What are Feeding Problems
Poor feeding, a lack of interest in feeding or a problem receiving the proper amount of nutrition, is a nonspecific symptom seen in newborn and young infants that can result from many conditions, including infection, metabolic disorders, genetic disorders, structural abnormalities, and neurological disorders. Poor feeding is not an indicator of the severity of the disease, but it is an indicator that (even in the absence of other symptoms) suggests close watching of the infant. Poor feeding is not the same as “picky” eating. Many children between ages 2 and 4 are picky eaters.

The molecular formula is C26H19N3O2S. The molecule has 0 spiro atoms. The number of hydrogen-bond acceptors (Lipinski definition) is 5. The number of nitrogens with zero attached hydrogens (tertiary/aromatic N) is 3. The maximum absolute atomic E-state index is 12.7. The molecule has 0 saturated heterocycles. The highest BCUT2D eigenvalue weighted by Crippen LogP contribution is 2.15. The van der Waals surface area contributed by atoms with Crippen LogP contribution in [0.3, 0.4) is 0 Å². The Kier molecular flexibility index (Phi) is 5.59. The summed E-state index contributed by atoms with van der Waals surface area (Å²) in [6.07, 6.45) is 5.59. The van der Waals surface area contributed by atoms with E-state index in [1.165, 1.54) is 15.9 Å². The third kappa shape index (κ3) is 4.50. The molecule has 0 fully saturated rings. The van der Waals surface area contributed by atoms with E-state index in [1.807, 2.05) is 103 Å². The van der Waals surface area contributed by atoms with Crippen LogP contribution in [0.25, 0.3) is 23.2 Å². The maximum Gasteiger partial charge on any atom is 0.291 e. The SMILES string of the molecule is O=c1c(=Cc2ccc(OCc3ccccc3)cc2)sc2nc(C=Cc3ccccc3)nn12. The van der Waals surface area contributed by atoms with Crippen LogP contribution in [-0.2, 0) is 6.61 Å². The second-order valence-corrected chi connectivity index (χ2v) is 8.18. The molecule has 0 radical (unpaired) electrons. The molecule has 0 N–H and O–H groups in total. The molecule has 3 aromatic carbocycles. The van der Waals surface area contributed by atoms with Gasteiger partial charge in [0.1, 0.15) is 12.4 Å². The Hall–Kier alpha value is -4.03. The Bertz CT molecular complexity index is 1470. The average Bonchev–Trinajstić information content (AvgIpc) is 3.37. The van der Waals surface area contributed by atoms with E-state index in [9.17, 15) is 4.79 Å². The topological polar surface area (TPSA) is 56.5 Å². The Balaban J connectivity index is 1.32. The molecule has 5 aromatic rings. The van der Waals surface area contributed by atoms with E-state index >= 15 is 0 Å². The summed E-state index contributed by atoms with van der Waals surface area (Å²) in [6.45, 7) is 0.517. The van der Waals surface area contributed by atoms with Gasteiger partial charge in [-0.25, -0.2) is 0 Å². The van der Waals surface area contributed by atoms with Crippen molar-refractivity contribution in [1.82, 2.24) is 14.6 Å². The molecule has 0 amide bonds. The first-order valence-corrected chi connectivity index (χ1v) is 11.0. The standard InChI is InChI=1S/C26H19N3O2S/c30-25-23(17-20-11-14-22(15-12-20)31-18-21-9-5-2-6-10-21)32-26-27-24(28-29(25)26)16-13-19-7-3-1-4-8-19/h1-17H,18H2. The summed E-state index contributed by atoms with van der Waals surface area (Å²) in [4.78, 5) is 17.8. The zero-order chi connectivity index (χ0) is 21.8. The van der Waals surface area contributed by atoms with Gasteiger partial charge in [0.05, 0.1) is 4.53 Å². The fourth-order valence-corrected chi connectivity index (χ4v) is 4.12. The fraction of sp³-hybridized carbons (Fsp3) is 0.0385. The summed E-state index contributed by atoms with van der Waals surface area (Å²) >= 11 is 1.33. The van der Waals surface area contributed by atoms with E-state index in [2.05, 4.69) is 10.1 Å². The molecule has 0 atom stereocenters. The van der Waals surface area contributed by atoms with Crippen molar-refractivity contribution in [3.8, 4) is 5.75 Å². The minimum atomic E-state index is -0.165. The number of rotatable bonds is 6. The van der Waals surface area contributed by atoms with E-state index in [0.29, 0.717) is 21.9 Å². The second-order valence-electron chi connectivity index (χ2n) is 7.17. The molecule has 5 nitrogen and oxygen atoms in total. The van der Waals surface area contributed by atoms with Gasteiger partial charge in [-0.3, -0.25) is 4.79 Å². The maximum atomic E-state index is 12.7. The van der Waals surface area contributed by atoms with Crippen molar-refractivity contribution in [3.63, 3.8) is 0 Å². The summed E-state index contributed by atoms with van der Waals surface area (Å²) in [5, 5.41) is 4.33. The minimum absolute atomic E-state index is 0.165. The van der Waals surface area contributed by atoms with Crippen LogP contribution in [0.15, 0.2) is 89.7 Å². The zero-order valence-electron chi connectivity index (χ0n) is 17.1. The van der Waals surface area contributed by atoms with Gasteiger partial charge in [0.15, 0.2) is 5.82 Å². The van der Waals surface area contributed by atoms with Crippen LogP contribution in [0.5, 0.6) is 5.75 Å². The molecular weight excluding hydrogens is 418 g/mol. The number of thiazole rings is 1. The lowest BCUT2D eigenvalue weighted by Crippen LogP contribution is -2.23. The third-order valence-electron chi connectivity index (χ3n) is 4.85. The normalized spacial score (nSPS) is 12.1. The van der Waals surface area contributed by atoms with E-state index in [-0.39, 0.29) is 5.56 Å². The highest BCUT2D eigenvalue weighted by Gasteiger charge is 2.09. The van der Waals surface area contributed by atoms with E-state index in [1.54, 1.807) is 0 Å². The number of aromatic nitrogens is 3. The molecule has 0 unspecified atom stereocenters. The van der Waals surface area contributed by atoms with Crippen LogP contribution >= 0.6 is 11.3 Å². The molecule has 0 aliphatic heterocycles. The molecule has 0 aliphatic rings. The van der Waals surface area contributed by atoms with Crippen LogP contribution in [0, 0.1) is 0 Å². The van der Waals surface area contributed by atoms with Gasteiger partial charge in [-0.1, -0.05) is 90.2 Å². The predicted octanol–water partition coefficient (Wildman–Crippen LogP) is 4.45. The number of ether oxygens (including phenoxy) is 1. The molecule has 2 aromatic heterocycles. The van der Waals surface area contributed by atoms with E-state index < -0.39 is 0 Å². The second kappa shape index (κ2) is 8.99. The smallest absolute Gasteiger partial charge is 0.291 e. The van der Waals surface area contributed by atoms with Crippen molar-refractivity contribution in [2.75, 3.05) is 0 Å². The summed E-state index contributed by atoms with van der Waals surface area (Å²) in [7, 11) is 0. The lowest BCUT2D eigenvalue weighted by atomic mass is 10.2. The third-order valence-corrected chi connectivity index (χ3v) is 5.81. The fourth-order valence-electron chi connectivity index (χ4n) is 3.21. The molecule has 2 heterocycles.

Signs and symptoms of feeding problems include dehydration, failure to thrive and malnutrition.
A child who is feeding poorly will often have other symptoms and signs that, when taken together, define a specific syndrome or condition. Diagnosis of that condition is based on a family history, medical history, and a complete physical exam. Laboratory studies such as x-rays, gastrointestinal (GI) studies, and blood tests may be ordered.
Feeding problems are treated at Hopkins Children's by the division of Gastroenterology and Nutrition.